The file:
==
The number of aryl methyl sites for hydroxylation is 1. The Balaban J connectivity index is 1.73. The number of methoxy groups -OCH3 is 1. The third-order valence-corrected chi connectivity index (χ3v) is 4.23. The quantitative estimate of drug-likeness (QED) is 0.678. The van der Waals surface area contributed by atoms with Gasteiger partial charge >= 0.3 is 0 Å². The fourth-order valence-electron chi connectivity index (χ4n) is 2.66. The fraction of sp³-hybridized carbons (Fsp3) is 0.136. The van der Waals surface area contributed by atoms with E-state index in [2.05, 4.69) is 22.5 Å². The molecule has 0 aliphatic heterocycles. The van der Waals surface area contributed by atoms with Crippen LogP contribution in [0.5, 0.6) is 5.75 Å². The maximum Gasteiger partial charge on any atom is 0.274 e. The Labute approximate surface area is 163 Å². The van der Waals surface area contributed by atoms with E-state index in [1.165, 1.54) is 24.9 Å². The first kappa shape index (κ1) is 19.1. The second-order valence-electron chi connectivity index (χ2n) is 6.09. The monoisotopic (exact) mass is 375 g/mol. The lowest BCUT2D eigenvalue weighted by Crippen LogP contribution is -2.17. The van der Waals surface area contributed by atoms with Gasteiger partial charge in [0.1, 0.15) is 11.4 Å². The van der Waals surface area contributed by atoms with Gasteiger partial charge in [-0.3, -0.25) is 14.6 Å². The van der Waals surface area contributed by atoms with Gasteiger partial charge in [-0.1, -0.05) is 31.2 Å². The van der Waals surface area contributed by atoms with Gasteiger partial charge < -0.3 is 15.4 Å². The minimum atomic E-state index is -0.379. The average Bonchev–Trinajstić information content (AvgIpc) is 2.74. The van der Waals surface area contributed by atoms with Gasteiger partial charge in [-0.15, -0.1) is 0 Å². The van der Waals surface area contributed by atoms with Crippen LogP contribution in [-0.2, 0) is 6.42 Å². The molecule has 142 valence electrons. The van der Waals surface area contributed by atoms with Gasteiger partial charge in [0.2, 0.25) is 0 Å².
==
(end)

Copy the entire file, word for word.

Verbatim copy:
The number of aryl methyl sites for hydroxylation is 1. The Balaban J connectivity index is 1.73. The number of methoxy groups -OCH3 is 1. The third-order valence-corrected chi connectivity index (χ3v) is 4.23. The quantitative estimate of drug-likeness (QED) is 0.678. The van der Waals surface area contributed by atoms with Gasteiger partial charge >= 0.3 is 0 Å². The fourth-order valence-electron chi connectivity index (χ4n) is 2.66. The fraction of sp³-hybridized carbons (Fsp3) is 0.136. The van der Waals surface area contributed by atoms with E-state index in [2.05, 4.69) is 22.5 Å². The molecule has 0 aliphatic heterocycles. The van der Waals surface area contributed by atoms with Crippen LogP contribution in [0.5, 0.6) is 5.75 Å². The maximum Gasteiger partial charge on any atom is 0.274 e. The Labute approximate surface area is 163 Å². The van der Waals surface area contributed by atoms with E-state index in [1.165, 1.54) is 24.9 Å². The first kappa shape index (κ1) is 19.1. The second-order valence-electron chi connectivity index (χ2n) is 6.09. The monoisotopic (exact) mass is 375 g/mol. The lowest BCUT2D eigenvalue weighted by Crippen LogP contribution is -2.17. The van der Waals surface area contributed by atoms with Gasteiger partial charge in [0.1, 0.15) is 11.4 Å². The van der Waals surface area contributed by atoms with Gasteiger partial charge in [-0.3, -0.25) is 14.6 Å². The van der Waals surface area contributed by atoms with Gasteiger partial charge in [-0.1, -0.05) is 31.2 Å². The van der Waals surface area contributed by atoms with Gasteiger partial charge < -0.3 is 15.4 Å². The minimum atomic E-state index is -0.379. The average Bonchev–Trinajstić information content (AvgIpc) is 2.74. The van der Waals surface area contributed by atoms with Gasteiger partial charge in [-0.15, -0.1) is 0 Å². The van der Waals surface area contributed by atoms with Crippen LogP contribution in [-0.2, 0) is 6.42 Å². The molecule has 142 valence electrons. The van der Waals surface area contributed by atoms with Gasteiger partial charge in [0.2, 0.25) is 0 Å².